Clinical research is a key part of evaluating new drugs or surgical techniques.  In the UK a range of organisations take part in drug trials and other forms of testing.  Some trials are lab based or use research to establish how effective existing medical treatments are.  In other cases clinical trials involve direct testing on patients and members of the public to establish how beneficial new treatments are.  In the UK the results of the research are sent to the Medicines and Healthcare products Agency (MHRA). Clinical testing is subject to strict safeguards to ensure that individuals taking part in testing are properly protected.

Who Undertakes Research Studies?

Testing and trials are undertaken by a huge range of public and private bodies in the UK. NHS trusts and University Hospitals are all involved in different types of trials and different trusts and universities specialise in different fields of healthcare and testing.  Many surgeons and specialists also oversee trials of new techniques and may be able to offer patients the opportunity to take part in a new method of surgery.  In addition major drug companies all offer trials and there are a number of private companies dedicated to important clinical research, see MAC clinical research (who specialise in memory related research) as an example.  Charities like Cancer Research also have strong research arms. In all cases, the aim of clinical research is to improve the quality and the results achieved by medical treatments, care and procedures.  Modern medicine has come a long way in the last hundred years, but there is still much that is unknown and research can help to ‘join the dots’ or improve existing treatments.

Can I Take Part?

Volunteering for clinical trials is possible for most people of any age or background.  For those with an existing illness or condition the options are fairly broad. You can express an interest in taking part in a clinical trial through your doctor or specialist. However, clinical trials available vary around the country and not every medical professional will be aware of every trial. For some specific conditions private clinics – see researchforyou.co.uk offer trials in specific medical areas. Given the wide range and scope of trials being undertaken at any time it’s likely that there will be a trial available – although it may not be in your own area.

What are the Benefits?

The most significant benefit when taking part in a clinical trial is the access it offers to the latest treatments. Treatments reaching this stage of testing will already have proven themselves as having some major benefits over existing treatments. This can be an attractive reason for many people to become involved in a trial.

Thanks to the nature of trials, monitoring of both the treatment and your condition is likely to be more intense than in standard treatment. This means that any issues are identified quickly and also that the results and effectiveness of the treatment are also closely monitored.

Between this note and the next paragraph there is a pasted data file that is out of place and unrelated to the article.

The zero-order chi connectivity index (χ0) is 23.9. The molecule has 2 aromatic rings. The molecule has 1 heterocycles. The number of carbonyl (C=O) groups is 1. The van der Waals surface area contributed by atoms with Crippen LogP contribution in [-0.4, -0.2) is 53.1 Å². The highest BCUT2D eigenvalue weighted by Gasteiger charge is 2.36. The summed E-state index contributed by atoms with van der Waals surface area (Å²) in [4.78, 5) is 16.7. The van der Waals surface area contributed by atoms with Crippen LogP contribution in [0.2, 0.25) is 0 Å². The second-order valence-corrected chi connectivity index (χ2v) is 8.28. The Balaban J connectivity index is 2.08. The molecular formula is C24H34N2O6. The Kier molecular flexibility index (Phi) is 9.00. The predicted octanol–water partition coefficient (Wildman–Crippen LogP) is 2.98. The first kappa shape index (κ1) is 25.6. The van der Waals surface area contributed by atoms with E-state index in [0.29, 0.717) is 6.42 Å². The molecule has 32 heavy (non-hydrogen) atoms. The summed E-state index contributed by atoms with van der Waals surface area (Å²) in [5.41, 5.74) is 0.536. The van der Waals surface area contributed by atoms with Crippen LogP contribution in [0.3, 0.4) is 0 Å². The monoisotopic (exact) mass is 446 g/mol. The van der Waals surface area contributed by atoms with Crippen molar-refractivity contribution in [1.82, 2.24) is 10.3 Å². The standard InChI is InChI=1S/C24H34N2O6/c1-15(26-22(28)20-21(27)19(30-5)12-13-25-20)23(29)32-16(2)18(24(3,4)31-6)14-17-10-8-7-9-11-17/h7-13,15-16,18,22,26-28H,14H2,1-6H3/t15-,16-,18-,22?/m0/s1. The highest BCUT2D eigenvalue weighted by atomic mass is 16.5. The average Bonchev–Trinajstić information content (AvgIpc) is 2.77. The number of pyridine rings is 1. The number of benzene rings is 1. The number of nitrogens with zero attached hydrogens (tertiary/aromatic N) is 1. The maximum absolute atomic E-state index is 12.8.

Any Issues to be Aware of?

While a benefit, the need for close monitoring in trials is sometimes a downside for some people.  You may not be able to join a trial in the area in which you live and this may mean a need for more travel. It is likely that you’ll need more appointments at a clinic, even if this is close to home, than would be the case if you received standard treatment.

Side effects are a big concern for those deciding whether to join a trial. All treatments (licensed or otherwise) will have side effects. However, one important function of a trial is to establish the full extent of these. Some side effects can occur that have not been anticipated. However, researchers will provide information on what to expect and how to report unexpected results before you sign up.

Will I be allowed to take part? 

This will depend on the ‘design’ of the trial and factors that may affect your option to join a trial can include; your age, the stage of your disease/condition, your gender, other treatment you may receive and the numbers of people required for the study.  In addition some studies may require healthy people rather than those with a specific condition. In most cases you’ll find an initial enquiry to the organisation running the trial will be enough to establish if you are suitable to join.

Next Steps

For many people, a clinical trial can offer an alternative, potentially more effective treatment than those currently available. At the same time, trials are attractive to many individuals simply because they offer the chance to improve medical knowledge and help others, in the future, with conditions like their own.  For more information, speak to your local GP or your consultant in the first instance and also check out some of the links in this post!

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One Comment

  1. Tony Jewell says:

    Useful article. Clinical research is a key component for high quality care and should be welcomed in the NHS. Linked to teaching this contributes to a learning environment and patients should be encouraged to co-operate and get involved. With electronic IT communications there is a huge potential for patients and the public to consent to share basic information and be prepared to be approached to collaborate in clinical trials. The BioBank scheme which engaged thousands of people, prepared to share their genetic data and clinical biometrics sets the scene for a much greater two- way engagement with NHS teaching and research. Titmus’s “gift relationship” in voluntary blood donation can be extended into a sense of democratic engagement and citizen responsibility with public service R&D with ethical safeguards in place.
    Tony Jewell

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